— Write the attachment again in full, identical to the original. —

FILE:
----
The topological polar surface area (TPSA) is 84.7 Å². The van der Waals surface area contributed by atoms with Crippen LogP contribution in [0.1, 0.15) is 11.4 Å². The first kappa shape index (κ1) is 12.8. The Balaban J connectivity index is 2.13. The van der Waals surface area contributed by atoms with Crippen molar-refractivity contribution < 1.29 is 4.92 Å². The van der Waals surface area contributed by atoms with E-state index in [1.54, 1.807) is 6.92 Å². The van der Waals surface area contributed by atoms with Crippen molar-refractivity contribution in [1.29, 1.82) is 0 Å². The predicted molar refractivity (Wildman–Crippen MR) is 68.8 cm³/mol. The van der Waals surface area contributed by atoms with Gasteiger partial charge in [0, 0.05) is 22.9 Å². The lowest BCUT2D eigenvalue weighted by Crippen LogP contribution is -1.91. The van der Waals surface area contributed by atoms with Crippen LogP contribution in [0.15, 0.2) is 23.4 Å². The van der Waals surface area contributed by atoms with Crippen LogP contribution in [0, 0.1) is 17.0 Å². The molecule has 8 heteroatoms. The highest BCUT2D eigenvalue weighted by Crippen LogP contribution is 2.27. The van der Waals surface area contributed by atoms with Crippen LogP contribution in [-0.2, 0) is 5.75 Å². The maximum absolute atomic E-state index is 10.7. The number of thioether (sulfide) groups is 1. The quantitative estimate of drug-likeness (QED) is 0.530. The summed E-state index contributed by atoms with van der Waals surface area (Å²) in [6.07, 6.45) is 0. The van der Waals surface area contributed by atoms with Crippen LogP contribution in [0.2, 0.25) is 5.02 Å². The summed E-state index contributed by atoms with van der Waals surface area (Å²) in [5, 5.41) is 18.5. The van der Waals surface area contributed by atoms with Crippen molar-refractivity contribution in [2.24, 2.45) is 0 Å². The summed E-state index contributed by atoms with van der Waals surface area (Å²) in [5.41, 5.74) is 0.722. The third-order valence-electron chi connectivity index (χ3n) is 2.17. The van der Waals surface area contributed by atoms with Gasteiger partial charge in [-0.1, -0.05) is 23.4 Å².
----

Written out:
The topological polar surface area (TPSA) is 84.7 Å². The van der Waals surface area contributed by atoms with Crippen LogP contribution in [0.1, 0.15) is 11.4 Å². The first kappa shape index (κ1) is 12.8. The Balaban J connectivity index is 2.13. The van der Waals surface area contributed by atoms with Crippen molar-refractivity contribution < 1.29 is 4.92 Å². The van der Waals surface area contributed by atoms with E-state index in [1.54, 1.807) is 6.92 Å². The van der Waals surface area contributed by atoms with Crippen molar-refractivity contribution in [1.29, 1.82) is 0 Å². The predicted molar refractivity (Wildman–Crippen MR) is 68.8 cm³/mol. The van der Waals surface area contributed by atoms with Gasteiger partial charge in [0, 0.05) is 22.9 Å². The lowest BCUT2D eigenvalue weighted by Crippen LogP contribution is -1.91. The van der Waals surface area contributed by atoms with Crippen LogP contribution in [0.15, 0.2) is 23.4 Å². The van der Waals surface area contributed by atoms with Crippen LogP contribution in [0, 0.1) is 17.0 Å². The molecule has 8 heteroatoms. The highest BCUT2D eigenvalue weighted by Crippen LogP contribution is 2.27. The van der Waals surface area contributed by atoms with Crippen LogP contribution in [-0.2, 0) is 5.75 Å². The maximum absolute atomic E-state index is 10.7. The number of thioether (sulfide) groups is 1. The quantitative estimate of drug-likeness (QED) is 0.530. The summed E-state index contributed by atoms with van der Waals surface area (Å²) in [6.07, 6.45) is 0. The van der Waals surface area contributed by atoms with Crippen LogP contribution in [0.2, 0.25) is 5.02 Å². The summed E-state index contributed by atoms with van der Waals surface area (Å²) in [5, 5.41) is 18.5. The van der Waals surface area contributed by atoms with Crippen molar-refractivity contribution in [2.24, 2.45) is 0 Å². The summed E-state index contributed by atoms with van der Waals surface area (Å²) in [5.41, 5.74) is 0.722. The third-order valence-electron chi connectivity index (χ3n) is 2.17. The van der Waals surface area contributed by atoms with Gasteiger partial charge in [-0.1, -0.05) is 23.4 Å².